Support 100 years of independent journalism.

  1. Politics
9 March 2015

Labour’s latest PPC has an unbelievable backstory

Naz Shah, the newly-selected Labour candidate in Bradford West, has shed light on her remarkable life.

By Stephen Bush

Naz Shah, Labour’s newly-selected candidate in Bradford West, has written a piece for the Urban Echo revealing her truly remarkable upbringing.

I was only 6 when my father abandoned my mother with two young children and pregnant with a third when he eloped with the neighbour’s 16 year old daughter. I remember been thrown into the back of a taxi with black bin liners full of our belongings and packed off from the family home on Hartman Place to my granddad’s home in Kirkham Road. We never really saw the end of black bin liners over the next few years as we moved from squalor to squalor, 14 times in less than 2 years, from back to back houses where the toilet was outside to rat infested damp houses where we lived and slept in just one room.

She tells how, after years in an abusive relationship, her mother eventually killed the man who had been abusing her.

I remember how my days and nights became one, how my world was turned upside down, how I became a mother to my two siblings who were 11 and 13 at the time. Up until then the worst I had known personally was my own forced marriage through emotional blackmail when I was just 15 years old whilst in Pakistan. I never went back to schooling and my first job was at Society Linen hire on Usher St, the laundry service for the local hospitals. I moved on to packing crisps at Seabrook’s which was a huge improvement in job and wages. By January 1992 I wanted to go back to college after leaving my own husband who used his fists to communicate and now this.

My life now revolved around solicitor and prison visits, I didn’t know how to run a house, I used to smoke 10 Benson’s and read the Sun for crying out loud. I remember the first day I visited my mother at Newhall Prison, when I left it was like leaving a crying child at nursery for the first time, I now became a mother to my mother. We lost the house, we lost everything and the moving around started all over again.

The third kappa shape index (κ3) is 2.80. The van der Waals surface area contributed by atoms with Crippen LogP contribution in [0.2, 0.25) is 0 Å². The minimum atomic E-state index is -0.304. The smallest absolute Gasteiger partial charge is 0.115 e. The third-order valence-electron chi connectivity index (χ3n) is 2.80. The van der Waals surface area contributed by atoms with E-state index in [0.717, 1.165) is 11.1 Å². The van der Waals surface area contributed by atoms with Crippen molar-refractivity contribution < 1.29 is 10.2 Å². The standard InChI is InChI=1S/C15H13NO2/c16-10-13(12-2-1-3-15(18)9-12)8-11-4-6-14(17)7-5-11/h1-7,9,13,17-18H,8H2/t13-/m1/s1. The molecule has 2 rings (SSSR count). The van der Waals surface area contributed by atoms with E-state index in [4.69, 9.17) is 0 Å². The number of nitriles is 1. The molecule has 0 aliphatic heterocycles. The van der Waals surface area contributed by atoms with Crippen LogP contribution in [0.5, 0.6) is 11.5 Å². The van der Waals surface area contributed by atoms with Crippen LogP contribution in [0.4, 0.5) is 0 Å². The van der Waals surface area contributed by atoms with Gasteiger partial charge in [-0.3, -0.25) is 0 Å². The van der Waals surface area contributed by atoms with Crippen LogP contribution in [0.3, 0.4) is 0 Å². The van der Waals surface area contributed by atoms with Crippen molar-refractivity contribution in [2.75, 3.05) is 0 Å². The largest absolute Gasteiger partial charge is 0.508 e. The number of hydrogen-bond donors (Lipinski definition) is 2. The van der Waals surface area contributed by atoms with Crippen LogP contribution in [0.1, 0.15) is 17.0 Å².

Sign up for The New Statesman’s newsletters Tick the boxes of the newsletters you would like to receive. Quick and essential guide to domestic and global politics from the New Statesman's politics team. The best of the New Statesman, delivered to your inbox every weekday morning. The New Statesman’s global affairs newsletter, every Monday and Friday. A handy, three-minute glance at the week ahead in companies, markets, regulation and investment, landing in your inbox every Monday morning. Our weekly culture newsletter – from books and art to pop culture and memes – sent every Friday. A weekly round-up of some of the best articles featured in the most recent issue of the New Statesman, sent each Saturday. A weekly dig into the New Statesman’s archive of over 100 years of stellar and influential journalism, sent each Wednesday. Sign up to receive information regarding NS events, subscription offers & product updates.
I consent to New Statesman Media Group collecting my details provided via this form in accordance with the Privacy Policy

Shah’s campaign to free her mother, Zoora was profiled in the Guardian in 1999:

While Zoora’s dreams have gone, beaten out of her by men and by the criminal justice system, Naseem remains steadfast. “The campaign represents a struggle against the sexual and economic exploitation of many Asian women. I won’t stop until the day she comes home. She’s the best mother in the world. She guides me every day and keeps me focused. I can only hope she’s proud of me.”

Following the surprise decision by Amina Ali, Labour’s previous candidate, to step down just days after being selected, Shah faces a difficult battle both to unify her local party and to unseat George Galloway. But her biography may provide a helpful contrast with George Galloway, who has been in and out of Westminster since 1987, and has courted controversy with his own comments on sexual relations in the past.